In Bengal, Dussehra is celebrated as Durga Puja. Deities of the goddess Durga are worshipped for five days, and on the fifth day (Vijaya Dashami) immersed in a river or pond. This is referred as Durga Bisarjan/Bhashaan. In Jharkhand, Bengal, Assam and Odisha, the goddess Kali, an appellation of Durga, is also worshipped as a symbol of Shakti (Power).
Ashok Vijaya Dashmi
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The Ambedkarite people in India celebrate this festival as Ashok Vijayadashmi, since the Mauryan Emperor Ashoka is believed to have converted to Buddhism on this day. Also Dr. Ambedkar had converted to Buddhism on this day at Deekshabhoomi, Nagpur in 1956, which fell on 14 October in that year.
Nowadays Ashok Vijaya Dashmi is being celebrated all over India by the followers of Dr Babasaheb Ambedkar. The grand festival and congregation is held at Nagpur, Maharashtra, where millions of people gather to remember the Dhhamma-Chakra Pravartan done by Dr Ambedkar and to celebrate Ashoka Vijayadashami. These people do not burn an effigy of Ravana.
Ambedkarite people celebrate it by organizing community celebrations, with speeches and meals. It also accompanied by entertainment programs based on Buddhist themes. In some places it is a full day program.
Other Dusshera celebrations
|This section does not cite any references or sources. (December 2014)|
Dasain in Nepal
Vijayadashami (विजयादशमी) or Dasain (दशैं) is the biggest festival of the year in Nepal that falls in September/October and is celebrated by Hindu and non-Hindu Nepalis. Among the Newars, it is known as Mohani. The 10th day of Dasain is Vijayadashami, on which elders put Tika and Jamara on the forehead of younger members of the family. Jamara is sown on the first day of the festival which becomes greenish yellow of about 10–20 cm length which represent symbol of victory. Some ethnic groups receive Tika and Jamara only on the 10th day whereas others continue to receive until the following full moon. Depending upon the relationship, people offer ‘Dakshina’ after receiving the Tika and Jamara. On the eighth day of the festival, people offer sacrifice of goats, buffalo, chicken etc. to goddess Durga. Meat is heavily consumed after the sacrifice taken as the gift of god. People visit their relatives and exchange greetings throughout the 15 days of the festival. Temples of goddess Durga are crowded throughout the days of the festival in different parts of the country. For many people and specially children, buying of new clothes bears special importance. Since the expenditure during the days of the festival is significant, many poor people find it difficult to manage. Nepal observes the longest holidays of the year and highest mobility of the people during these days as people visit their relatives. In the past, until the fall of Monarchism in 2008, the only Hindu Monarch on the Planet, the King of Nepal, used to put tika on the foreheads of the people.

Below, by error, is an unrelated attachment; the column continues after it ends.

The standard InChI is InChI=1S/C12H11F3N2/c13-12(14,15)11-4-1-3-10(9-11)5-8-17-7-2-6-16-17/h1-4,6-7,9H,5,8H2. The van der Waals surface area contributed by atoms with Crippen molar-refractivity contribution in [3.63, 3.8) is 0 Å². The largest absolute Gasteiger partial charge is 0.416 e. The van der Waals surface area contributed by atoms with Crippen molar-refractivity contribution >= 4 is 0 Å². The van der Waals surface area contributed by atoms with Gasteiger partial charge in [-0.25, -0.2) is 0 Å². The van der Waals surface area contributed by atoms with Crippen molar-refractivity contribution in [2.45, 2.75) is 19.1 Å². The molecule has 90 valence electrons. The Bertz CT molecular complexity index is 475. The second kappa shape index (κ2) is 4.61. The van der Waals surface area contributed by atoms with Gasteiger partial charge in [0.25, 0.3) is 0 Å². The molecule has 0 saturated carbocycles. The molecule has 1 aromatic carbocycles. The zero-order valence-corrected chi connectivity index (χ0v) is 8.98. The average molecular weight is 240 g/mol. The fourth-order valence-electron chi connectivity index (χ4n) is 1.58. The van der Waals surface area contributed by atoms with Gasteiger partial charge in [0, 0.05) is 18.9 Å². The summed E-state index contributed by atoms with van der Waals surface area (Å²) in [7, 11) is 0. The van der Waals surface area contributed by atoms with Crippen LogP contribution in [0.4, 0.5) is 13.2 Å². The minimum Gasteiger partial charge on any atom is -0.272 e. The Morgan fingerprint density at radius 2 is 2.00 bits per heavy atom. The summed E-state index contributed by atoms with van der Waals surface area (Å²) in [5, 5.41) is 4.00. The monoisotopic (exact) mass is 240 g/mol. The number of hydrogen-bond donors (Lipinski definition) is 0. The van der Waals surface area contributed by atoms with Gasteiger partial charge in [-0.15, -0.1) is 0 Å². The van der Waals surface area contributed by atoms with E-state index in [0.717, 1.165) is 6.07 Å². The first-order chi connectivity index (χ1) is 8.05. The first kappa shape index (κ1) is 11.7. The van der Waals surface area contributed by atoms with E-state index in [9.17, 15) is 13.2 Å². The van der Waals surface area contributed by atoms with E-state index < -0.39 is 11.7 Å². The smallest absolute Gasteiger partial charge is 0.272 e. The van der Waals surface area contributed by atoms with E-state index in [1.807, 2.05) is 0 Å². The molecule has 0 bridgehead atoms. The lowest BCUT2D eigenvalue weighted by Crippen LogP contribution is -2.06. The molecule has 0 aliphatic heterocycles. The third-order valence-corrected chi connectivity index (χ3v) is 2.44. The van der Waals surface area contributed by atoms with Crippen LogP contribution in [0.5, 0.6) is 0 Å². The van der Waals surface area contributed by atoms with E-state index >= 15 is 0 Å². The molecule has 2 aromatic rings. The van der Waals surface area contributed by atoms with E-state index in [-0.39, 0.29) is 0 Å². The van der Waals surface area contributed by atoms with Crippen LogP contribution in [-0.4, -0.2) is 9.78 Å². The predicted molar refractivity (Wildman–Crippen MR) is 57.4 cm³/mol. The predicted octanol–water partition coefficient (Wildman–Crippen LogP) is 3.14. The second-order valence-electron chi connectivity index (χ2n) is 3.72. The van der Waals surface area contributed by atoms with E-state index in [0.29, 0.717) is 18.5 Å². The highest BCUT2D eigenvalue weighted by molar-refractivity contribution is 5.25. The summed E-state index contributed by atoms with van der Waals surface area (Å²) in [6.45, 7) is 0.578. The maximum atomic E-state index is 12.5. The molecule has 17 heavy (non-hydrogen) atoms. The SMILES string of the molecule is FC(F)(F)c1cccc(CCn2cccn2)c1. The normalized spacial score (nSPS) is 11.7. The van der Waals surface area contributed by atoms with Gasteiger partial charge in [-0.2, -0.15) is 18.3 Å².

Dussehra in Bangladesh
In Bangladesh, it is a five-day-long festival and is celebrated in mandaps (congregation). The largest festival is held at Dhakeshwari temple and Ramkrishna missionary in Dhaka. On the day of Dasha-Hara, clay statues of the Goddess Durga are submerged in rivers. The pooja is performed with turmeric and other pooja items, which are added to the river in order to help the water yield better crops.
On the first day of Navratri people in Punjab sow pulses, cereals and other seeds in a pot which is watered for nine days at the end of which the seeds sprout. This custom is known as “Khetri”. It signifies prosperity and abundance. It is very important to plant grains of barley in a pot. On the tenth day, the shoots are about 3 – 5 inches in length. After saying prayers, these seedlings or the “Khetri” is submerged in water on Dussehra. This custom suggests a link to harvesting. The sowing and reaping of barley is symbolic of the “first fruit”.
Day 2 – SRI BALA TRIPURA SUNDARI DEVI
Day 3 – SRI ANNAPURNA DEVI
Day 4 – SRI GAYATRI DEVI
Day 6 – SRI SARASWATI DEVI
Day 7 – SRI MAHA LAKSHMI DEVI
Day 8 – SRI DURGA DEVI
Day 9 – SRI MAHISHASURA MARDHINI DEVI
Day 10 – SRI RAJA RAJESWARI DEVI
Note: Alankarams may change according to Thidis and nakshatrams every year
Its Mahalaya today, the day when its said Maa Durga starts her journey from Kailash to visit us all. Last many years I have been part of this big festival of Bengalis, got involved so much that last year I recall many commented I become more of a bengali during this festival than Himachali. 😀